HORLA REVIEW (July 2019)



Clare Ramsey reviews


An Arthur Machen Gazetteer

Edited by R.B. Russell 

HOW the lives and worlds of writers have changed!

The careers and times of authors of fiction operating today seem… one doesn’t wish to be rude or cruel, so let’s not say ‘dull’… let’s settle for ordinary.

Okay there are exceptions – John Le Carre / David Cornwell might well count; so too Jeffrey Archer.

But on the whole we’re talking rough adherence to an order that seems to involve a secure upbringing / schooling; first degree (usually, if a British writer, English or some offshoot); second degree (strongly likely to be related to the first); PhD (see earlier degrees). Often done, it should be added, on the bounce.

After this, employment at a university teaching the same subjects the author her / himself studied. Within a couple of years, a term or two at a twinned university overseas… possibly not top tier but solid enough, in, say, an American state of the type termed (perhaps unfairly) ‘fly over country’. In due course our writer-academic will climb the pay scales, fulfilling obligations and teaching pretty much the same thing year-in year-out, also adopting the occasional PhD student (thereby helping bring on the next generation of writer-academics cut from more or less the same cloth).

If successful commercially (or sufficiently esteemed by ‘connected’ types with whom our author-academic has contrived to get acquainted), there might be appearances on BBC television or radio now and again, as well as book signings at festivals and stores of the larger kind. For the less successful, in sales terms at least, there will be attempted signings at significantly smaller festivals and stores.

So much – or little – for their public lives. It’s totally possible that the private lives of these authors, however, positively froth with wild, off-syllabus excess, dark deeds, torrid romance and adventures worthy of Hemingway. But, on the whole, one tends to think not.

Safe, secure and arguably lifeless (when set against figures such as, say, Damon Runyon, George Orwell or Martha Gellhorn) is perhaps the order of the day.

And the point to be drawn from all of that is? Well, for one thing, it could account for why so much contemporary fiction seems so darned… samey.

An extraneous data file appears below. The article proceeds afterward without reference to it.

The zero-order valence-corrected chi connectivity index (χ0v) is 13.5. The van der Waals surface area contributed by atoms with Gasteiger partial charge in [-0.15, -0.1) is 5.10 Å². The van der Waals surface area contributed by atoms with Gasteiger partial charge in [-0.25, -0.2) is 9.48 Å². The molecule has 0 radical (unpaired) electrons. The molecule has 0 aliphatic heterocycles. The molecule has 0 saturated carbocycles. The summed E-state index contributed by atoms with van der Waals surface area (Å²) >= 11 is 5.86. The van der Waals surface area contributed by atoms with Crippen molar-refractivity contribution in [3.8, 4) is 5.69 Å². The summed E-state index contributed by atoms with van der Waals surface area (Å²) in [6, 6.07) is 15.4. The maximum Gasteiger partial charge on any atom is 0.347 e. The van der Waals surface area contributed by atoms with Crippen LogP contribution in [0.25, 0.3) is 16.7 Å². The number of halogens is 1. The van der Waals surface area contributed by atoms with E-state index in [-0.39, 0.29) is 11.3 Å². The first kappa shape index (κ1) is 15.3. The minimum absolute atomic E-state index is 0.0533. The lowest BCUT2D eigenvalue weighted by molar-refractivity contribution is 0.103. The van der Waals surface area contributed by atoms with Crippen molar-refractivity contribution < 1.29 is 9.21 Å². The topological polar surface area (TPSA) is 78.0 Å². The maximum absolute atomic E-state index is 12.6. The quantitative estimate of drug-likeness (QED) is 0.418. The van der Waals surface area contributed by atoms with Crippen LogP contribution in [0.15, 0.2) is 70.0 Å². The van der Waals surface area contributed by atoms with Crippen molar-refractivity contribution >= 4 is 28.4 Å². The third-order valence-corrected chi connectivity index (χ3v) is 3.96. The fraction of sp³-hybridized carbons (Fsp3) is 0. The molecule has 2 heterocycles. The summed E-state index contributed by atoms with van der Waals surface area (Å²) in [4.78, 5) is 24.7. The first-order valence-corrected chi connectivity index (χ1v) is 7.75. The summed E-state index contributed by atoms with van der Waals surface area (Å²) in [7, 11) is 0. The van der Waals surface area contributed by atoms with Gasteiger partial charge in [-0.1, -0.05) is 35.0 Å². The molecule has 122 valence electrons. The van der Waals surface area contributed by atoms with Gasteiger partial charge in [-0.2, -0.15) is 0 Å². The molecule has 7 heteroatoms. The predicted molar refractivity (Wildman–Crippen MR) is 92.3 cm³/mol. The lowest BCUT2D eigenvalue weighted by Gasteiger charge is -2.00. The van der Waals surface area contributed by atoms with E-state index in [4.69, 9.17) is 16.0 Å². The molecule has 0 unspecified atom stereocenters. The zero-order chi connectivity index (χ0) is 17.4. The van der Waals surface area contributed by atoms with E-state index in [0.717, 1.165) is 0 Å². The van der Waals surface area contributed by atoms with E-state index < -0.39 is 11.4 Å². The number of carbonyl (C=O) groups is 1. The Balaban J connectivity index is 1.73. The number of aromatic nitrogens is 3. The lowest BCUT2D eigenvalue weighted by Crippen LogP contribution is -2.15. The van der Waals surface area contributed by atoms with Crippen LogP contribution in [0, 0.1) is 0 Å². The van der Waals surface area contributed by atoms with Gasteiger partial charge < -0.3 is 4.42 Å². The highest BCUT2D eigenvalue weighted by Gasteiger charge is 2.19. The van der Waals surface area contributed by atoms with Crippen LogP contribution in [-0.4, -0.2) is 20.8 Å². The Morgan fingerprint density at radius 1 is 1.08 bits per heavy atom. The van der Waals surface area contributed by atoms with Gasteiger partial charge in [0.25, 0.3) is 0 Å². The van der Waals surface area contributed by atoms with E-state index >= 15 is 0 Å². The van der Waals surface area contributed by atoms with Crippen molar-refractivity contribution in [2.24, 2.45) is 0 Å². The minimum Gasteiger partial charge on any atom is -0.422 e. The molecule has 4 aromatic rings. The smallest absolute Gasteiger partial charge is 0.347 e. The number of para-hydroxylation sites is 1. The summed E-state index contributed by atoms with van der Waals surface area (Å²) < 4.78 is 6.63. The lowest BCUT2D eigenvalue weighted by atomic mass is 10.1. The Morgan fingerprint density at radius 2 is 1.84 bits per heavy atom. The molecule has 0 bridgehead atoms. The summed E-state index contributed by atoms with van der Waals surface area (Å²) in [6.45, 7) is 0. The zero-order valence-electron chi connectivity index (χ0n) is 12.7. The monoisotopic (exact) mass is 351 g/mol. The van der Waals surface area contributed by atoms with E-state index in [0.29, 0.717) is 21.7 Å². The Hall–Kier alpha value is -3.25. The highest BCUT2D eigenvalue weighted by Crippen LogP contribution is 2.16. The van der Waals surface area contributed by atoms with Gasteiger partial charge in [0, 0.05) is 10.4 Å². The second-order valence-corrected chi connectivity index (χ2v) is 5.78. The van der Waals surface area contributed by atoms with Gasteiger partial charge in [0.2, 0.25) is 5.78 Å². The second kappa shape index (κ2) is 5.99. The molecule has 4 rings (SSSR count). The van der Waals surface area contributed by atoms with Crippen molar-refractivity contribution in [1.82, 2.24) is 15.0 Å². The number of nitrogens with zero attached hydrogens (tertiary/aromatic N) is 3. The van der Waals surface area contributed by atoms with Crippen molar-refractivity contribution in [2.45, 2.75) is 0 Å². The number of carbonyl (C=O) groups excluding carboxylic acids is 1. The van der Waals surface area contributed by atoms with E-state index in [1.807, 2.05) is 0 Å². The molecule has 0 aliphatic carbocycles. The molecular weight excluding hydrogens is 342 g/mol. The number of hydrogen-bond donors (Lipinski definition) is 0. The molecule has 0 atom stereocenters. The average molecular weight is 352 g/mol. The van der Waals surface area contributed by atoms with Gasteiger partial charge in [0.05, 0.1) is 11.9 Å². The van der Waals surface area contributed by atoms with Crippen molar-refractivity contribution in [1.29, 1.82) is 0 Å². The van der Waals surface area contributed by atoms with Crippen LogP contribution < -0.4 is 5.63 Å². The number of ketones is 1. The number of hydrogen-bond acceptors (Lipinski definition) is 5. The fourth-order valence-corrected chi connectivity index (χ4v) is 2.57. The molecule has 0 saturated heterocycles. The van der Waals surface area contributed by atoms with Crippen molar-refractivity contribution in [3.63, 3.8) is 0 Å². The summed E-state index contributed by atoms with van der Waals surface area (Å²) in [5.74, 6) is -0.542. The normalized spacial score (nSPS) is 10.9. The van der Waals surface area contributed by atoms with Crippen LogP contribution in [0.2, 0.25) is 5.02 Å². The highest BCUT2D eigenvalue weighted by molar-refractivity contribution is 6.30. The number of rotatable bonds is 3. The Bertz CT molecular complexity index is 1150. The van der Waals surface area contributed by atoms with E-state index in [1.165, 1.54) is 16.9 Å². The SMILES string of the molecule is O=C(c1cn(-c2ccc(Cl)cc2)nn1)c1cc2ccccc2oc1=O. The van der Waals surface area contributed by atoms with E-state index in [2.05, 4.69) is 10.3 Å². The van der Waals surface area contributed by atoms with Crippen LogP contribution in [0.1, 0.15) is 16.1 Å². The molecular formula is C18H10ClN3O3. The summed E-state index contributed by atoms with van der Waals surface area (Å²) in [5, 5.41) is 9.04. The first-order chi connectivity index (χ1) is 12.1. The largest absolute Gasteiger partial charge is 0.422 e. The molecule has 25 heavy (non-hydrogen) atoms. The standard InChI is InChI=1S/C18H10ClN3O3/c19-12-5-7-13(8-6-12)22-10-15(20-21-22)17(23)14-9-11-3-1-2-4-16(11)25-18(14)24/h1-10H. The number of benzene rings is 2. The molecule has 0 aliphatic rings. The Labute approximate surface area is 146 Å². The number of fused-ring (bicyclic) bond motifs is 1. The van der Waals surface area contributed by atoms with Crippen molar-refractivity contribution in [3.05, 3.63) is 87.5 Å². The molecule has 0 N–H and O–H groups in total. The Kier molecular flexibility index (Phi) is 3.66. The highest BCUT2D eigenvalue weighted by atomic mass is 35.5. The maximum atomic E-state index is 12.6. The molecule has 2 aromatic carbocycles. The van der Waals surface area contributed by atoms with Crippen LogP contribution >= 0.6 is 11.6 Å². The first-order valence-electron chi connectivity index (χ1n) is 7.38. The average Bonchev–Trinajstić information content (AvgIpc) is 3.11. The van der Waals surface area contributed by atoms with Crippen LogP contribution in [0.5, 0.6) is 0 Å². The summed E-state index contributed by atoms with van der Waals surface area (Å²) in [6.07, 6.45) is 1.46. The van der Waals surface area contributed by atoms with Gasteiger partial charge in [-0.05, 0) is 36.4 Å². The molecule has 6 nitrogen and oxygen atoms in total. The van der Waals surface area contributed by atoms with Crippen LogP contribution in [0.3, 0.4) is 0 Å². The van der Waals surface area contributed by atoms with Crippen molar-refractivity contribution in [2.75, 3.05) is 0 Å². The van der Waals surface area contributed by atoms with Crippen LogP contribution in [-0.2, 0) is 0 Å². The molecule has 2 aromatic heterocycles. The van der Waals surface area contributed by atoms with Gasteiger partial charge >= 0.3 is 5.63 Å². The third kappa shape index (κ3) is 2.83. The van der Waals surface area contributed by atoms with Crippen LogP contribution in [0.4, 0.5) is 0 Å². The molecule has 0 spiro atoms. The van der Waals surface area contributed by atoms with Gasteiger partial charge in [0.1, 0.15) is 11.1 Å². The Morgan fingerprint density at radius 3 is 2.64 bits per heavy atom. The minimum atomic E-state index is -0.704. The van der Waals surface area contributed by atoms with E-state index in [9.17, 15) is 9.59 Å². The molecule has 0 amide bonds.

Compare and contrast with the life and world of Arthur Machen (left).

To attempt to precis Machen’s life in a reasonably short paragraph seems an act of madness, but here goes. Born in Wales, but living mainly in London, he was variously an impoverished self-educated scholar (who never made it to university), an impoverished translator and writer, the founder of a genre of fiction that came to be known as weird horror, a roving newspaper reporter (employment he came to detest), an impoverished actor (with a fondness for playing Dr Johnson), a follower of a mystic order, a lover of good company in taverns, an associate of occultists, a contemporary of Beardsley and Wilde… and we’d best stop there before this list becomes utterly unwieldy.

Safe to say, it’s a life whose mosaic leaves us reeling – and curious to learn more.

Helpfully we have a notable new book with which to navigate the myriad worlds of Arthur Machen.

Editor R.B. (Ray) Russell modestly describes Occult Territory: An Arthur Machen Gazetteer (Tartarus Press) as ‘not exhaustive’. But one suspects that most readers of this not insubstantial volume will agree that he (and those who’ve assisted him) have done a pretty comprehensive – and praiseworthy – job.

From Wales, to London, to the English North and West Country, and as far afield as France, ‘Machenland’, as we might perhaps call it, is carefully catalogued in more than 250 pages of images and notes.

And while Machen’s life didn’t match the international experiences of, say, Rudyard Kipling, readers of this volume – particularly those new to Machen – will come away from it with a sense of a life lived.